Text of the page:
The short answer is “Intestacy” – an overly fancy word meaning to die without a Will. In New York State, if you expire without a properly executed and enforceable Will in place your assets and estate pass according to statute (EPTL § 4-1.1 to be exact). In summary, the statute works as follows:
- If you have no children, but are married, everything goes to your spouse.
- If you are married and have children, then your first $50,000 goes to your spouse then the remaining assets are split among your spouse and children.
- If you have no spouse, then everything goes to your children.
- If you have no spouse or children then everything goes to your parents.
- If your parents are deceased when you die then everything is split among your siblings and/or nieces and nephews.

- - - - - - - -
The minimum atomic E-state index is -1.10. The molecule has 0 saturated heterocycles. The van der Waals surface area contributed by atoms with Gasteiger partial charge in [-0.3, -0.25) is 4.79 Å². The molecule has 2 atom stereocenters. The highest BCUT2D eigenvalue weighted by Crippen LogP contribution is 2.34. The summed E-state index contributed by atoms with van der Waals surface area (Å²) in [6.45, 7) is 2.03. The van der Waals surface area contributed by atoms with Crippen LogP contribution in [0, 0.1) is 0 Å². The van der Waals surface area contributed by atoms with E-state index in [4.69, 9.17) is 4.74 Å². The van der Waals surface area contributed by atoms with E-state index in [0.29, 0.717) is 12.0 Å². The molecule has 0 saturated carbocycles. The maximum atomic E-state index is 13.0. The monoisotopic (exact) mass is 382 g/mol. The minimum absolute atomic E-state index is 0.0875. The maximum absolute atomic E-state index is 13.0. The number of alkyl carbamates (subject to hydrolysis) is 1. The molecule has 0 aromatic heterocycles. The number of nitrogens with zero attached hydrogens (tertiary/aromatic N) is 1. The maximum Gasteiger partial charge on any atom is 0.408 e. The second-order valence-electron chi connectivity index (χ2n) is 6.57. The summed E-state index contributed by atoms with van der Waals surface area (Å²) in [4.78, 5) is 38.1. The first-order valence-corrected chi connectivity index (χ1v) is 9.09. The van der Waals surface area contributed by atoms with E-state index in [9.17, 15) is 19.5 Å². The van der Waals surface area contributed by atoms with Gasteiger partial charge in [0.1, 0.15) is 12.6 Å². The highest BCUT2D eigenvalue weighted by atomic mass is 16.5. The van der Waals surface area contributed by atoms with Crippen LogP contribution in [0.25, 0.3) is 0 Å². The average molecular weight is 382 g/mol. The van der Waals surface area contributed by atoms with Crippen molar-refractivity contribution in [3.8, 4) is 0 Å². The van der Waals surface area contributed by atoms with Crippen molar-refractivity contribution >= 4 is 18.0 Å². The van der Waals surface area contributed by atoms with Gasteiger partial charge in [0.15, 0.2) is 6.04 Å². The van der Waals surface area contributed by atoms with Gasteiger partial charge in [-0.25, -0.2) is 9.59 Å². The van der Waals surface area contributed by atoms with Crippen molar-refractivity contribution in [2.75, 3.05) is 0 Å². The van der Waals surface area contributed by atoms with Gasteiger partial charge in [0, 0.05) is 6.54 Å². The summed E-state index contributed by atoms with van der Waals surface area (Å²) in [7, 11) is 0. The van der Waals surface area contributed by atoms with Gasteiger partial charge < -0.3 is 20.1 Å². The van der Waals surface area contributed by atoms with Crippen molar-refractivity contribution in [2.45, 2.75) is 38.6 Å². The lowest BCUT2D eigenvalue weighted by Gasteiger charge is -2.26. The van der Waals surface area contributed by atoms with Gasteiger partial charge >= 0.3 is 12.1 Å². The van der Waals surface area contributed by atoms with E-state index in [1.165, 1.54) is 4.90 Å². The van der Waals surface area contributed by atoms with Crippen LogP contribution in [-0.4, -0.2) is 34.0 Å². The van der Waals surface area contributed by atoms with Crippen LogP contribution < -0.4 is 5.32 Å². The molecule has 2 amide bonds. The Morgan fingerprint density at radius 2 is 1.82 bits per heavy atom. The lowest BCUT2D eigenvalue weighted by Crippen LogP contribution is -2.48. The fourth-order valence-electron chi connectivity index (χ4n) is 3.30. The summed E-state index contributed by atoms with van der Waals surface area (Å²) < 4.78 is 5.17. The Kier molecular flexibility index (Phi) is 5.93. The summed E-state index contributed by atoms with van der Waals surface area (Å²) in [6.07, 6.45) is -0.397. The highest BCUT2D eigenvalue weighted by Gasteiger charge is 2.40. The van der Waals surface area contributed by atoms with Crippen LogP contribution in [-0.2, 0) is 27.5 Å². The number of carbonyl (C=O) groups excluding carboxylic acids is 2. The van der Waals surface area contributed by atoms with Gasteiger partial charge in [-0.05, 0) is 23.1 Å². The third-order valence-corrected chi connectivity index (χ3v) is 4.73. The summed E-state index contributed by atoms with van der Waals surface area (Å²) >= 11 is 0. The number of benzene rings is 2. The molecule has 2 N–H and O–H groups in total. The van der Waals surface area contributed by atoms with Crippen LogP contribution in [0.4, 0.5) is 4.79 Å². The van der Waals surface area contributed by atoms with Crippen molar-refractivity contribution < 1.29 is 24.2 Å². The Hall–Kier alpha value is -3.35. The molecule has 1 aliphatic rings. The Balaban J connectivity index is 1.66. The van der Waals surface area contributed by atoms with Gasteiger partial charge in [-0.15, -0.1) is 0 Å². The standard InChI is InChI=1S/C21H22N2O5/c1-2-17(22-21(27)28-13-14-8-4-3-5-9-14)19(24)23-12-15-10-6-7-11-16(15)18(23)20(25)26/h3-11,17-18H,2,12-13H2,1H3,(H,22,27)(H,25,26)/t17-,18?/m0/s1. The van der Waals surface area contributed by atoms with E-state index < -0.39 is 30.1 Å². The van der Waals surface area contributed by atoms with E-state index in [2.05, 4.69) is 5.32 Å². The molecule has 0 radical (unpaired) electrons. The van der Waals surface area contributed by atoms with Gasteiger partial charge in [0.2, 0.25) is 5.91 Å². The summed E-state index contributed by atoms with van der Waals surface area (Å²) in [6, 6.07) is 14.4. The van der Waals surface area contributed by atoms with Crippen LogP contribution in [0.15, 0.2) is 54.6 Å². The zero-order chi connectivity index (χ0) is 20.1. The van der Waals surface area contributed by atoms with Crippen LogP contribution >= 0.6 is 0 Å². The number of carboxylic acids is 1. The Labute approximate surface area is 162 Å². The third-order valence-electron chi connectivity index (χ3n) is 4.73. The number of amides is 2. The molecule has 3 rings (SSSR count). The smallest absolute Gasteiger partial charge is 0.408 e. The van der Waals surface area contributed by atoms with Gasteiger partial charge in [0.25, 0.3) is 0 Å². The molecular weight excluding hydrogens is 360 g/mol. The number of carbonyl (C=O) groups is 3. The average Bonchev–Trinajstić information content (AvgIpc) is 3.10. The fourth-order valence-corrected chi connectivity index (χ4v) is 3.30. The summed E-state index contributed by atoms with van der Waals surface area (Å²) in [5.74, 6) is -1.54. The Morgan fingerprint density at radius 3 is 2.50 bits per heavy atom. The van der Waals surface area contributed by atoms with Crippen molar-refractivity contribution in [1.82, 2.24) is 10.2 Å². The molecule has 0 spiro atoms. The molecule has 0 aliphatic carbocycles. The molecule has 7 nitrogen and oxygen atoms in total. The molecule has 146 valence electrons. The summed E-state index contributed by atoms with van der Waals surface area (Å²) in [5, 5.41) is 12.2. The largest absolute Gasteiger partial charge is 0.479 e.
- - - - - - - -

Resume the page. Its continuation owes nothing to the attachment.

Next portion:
- If you have no siblings, then everything goes to your grandparents with half going to each side (50% maternal and 50% paternal). If your grandparents are deceased at the time that you die then that side’s share is split among your aunts and uncles or first cousins.
- If you have no surviving first cousins then your estate is split among your first cousins once removed.
- Finally, if you have no first cousins once removed living when you die then your assets go to New York State.
For many reasons, this may not be your plan. It does not provide for any asset protection or possible tax shelters. It does not allow for bequests to charities, religious organizations or close friends. It is always preferable to have a Will so that your last wishes are known to the world after you pass. If you need a Will and do not want your estate to pass by intestacy, CLICK HERE to contact Margie Vella or Aaron Carbone and schedule a consultation today.